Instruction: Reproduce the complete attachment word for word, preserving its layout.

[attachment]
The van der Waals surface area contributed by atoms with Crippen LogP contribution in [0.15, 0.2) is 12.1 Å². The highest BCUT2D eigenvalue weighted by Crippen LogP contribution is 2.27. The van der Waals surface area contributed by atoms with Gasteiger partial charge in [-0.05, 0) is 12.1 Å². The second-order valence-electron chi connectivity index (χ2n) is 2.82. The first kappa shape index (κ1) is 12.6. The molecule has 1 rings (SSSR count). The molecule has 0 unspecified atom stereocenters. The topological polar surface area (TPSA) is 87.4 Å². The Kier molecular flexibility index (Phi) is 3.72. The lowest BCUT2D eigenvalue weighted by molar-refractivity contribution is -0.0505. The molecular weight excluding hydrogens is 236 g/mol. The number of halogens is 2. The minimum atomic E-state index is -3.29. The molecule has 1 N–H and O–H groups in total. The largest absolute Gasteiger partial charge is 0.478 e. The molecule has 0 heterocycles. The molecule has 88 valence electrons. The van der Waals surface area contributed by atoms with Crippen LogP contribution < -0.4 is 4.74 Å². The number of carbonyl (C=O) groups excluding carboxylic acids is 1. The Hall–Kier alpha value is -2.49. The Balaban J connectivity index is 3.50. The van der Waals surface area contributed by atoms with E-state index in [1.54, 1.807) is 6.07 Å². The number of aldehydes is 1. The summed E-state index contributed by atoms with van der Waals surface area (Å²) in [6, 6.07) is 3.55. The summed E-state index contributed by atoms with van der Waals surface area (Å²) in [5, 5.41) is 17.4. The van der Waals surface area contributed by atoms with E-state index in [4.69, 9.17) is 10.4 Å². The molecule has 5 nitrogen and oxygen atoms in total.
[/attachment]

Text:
The van der Waals surface area contributed by atoms with Crippen LogP contribution in [0.15, 0.2) is 12.1 Å². The highest BCUT2D eigenvalue weighted by Crippen LogP contribution is 2.27. The van der Waals surface area contributed by atoms with Gasteiger partial charge in [-0.05, 0) is 12.1 Å². The second-order valence-electron chi connectivity index (χ2n) is 2.82. The first kappa shape index (κ1) is 12.6. The molecule has 1 rings (SSSR count). The molecule has 0 unspecified atom stereocenters. The topological polar surface area (TPSA) is 87.4 Å². The Kier molecular flexibility index (Phi) is 3.72. The lowest BCUT2D eigenvalue weighted by molar-refractivity contribution is -0.0505. The molecular weight excluding hydrogens is 236 g/mol. The number of halogens is 2. The minimum atomic E-state index is -3.29. The molecule has 1 N–H and O–H groups in total. The largest absolute Gasteiger partial charge is 0.478 e. The molecule has 0 heterocycles. The molecule has 88 valence electrons. The van der Waals surface area contributed by atoms with Crippen LogP contribution < -0.4 is 4.74 Å². The number of carbonyl (C=O) groups excluding carboxylic acids is 1. The Hall–Kier alpha value is -2.49. The Balaban J connectivity index is 3.50. The van der Waals surface area contributed by atoms with E-state index in [1.54, 1.807) is 6.07 Å². The number of aldehydes is 1. The summed E-state index contributed by atoms with van der Waals surface area (Å²) in [6, 6.07) is 3.55. The summed E-state index contributed by atoms with van der Waals surface area (Å²) in [5, 5.41) is 17.4. The van der Waals surface area contributed by atoms with E-state index in [4.69, 9.17) is 10.4 Å². The molecule has 5 nitrogen and oxygen atoms in total.